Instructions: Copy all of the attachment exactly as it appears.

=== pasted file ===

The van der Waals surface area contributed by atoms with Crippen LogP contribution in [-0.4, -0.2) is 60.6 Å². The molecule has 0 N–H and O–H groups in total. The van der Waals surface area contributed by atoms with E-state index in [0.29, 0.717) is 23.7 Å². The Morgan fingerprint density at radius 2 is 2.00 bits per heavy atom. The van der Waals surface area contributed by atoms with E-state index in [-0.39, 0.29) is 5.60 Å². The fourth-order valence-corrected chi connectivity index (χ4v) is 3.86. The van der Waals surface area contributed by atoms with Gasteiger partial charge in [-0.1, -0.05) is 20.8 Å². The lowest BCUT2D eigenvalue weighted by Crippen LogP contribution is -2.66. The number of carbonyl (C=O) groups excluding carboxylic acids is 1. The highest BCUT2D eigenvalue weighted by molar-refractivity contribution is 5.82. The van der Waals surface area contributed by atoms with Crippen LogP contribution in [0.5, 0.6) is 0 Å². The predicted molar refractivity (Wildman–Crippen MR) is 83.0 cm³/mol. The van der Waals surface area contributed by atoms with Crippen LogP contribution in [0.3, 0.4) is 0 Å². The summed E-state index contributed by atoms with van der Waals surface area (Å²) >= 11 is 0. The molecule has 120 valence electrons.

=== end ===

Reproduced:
The van der Waals surface area contributed by atoms with Crippen LogP contribution in [-0.4, -0.2) is 60.6 Å². The molecule has 0 N–H and O–H groups in total. The van der Waals surface area contributed by atoms with E-state index in [0.29, 0.717) is 23.7 Å². The Morgan fingerprint density at radius 2 is 2.00 bits per heavy atom. The van der Waals surface area contributed by atoms with E-state index in [-0.39, 0.29) is 5.60 Å². The fourth-order valence-corrected chi connectivity index (χ4v) is 3.86. The van der Waals surface area contributed by atoms with Gasteiger partial charge in [-0.1, -0.05) is 20.8 Å². The lowest BCUT2D eigenvalue weighted by Crippen LogP contribution is -2.66. The number of carbonyl (C=O) groups excluding carboxylic acids is 1. The highest BCUT2D eigenvalue weighted by molar-refractivity contribution is 5.82. The van der Waals surface area contributed by atoms with Crippen LogP contribution in [0.5, 0.6) is 0 Å². The predicted molar refractivity (Wildman–Crippen MR) is 83.0 cm³/mol. The van der Waals surface area contributed by atoms with Crippen LogP contribution in [0.3, 0.4) is 0 Å². The summed E-state index contributed by atoms with van der Waals surface area (Å²) >= 11 is 0. The molecule has 120 valence electrons.